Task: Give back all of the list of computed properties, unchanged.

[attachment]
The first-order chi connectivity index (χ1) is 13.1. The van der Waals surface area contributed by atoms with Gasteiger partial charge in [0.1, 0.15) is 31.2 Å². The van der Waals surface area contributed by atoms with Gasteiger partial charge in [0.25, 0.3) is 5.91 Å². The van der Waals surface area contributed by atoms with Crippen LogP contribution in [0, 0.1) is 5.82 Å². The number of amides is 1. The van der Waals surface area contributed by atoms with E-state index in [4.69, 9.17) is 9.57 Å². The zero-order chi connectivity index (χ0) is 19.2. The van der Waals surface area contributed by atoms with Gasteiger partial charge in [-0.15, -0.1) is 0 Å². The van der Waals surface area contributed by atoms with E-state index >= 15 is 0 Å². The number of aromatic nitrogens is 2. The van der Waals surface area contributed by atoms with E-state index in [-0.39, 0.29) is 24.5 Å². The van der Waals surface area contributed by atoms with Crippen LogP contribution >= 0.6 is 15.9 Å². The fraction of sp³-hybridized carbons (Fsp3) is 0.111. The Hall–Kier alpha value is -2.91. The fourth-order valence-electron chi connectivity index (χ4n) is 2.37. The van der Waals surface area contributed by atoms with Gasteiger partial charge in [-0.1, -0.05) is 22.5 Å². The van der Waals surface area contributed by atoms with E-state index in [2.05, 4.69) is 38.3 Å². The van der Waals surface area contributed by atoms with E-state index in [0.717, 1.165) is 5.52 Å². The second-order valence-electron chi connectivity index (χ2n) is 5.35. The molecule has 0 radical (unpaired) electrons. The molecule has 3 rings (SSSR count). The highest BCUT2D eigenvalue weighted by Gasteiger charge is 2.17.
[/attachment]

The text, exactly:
The first-order chi connectivity index (χ1) is 13.1. The van der Waals surface area contributed by atoms with Gasteiger partial charge in [0.1, 0.15) is 31.2 Å². The van der Waals surface area contributed by atoms with Gasteiger partial charge in [0.25, 0.3) is 5.91 Å². The van der Waals surface area contributed by atoms with Crippen LogP contribution in [0, 0.1) is 5.82 Å². The number of amides is 1. The van der Waals surface area contributed by atoms with E-state index in [4.69, 9.17) is 9.57 Å². The zero-order chi connectivity index (χ0) is 19.2. The van der Waals surface area contributed by atoms with Gasteiger partial charge in [-0.15, -0.1) is 0 Å². The van der Waals surface area contributed by atoms with E-state index >= 15 is 0 Å². The number of aromatic nitrogens is 2. The van der Waals surface area contributed by atoms with E-state index in [-0.39, 0.29) is 24.5 Å². The van der Waals surface area contributed by atoms with Crippen LogP contribution >= 0.6 is 15.9 Å². The fraction of sp³-hybridized carbons (Fsp3) is 0.111. The Hall–Kier alpha value is -2.91. The fourth-order valence-electron chi connectivity index (χ4n) is 2.37. The van der Waals surface area contributed by atoms with Gasteiger partial charge in [-0.1, -0.05) is 22.5 Å². The van der Waals surface area contributed by atoms with E-state index in [2.05, 4.69) is 38.3 Å². The van der Waals surface area contributed by atoms with E-state index in [0.717, 1.165) is 5.52 Å². The second-order valence-electron chi connectivity index (χ2n) is 5.35. The molecule has 0 radical (unpaired) electrons. The molecule has 3 rings (SSSR count). The highest BCUT2D eigenvalue weighted by Gasteiger charge is 2.17.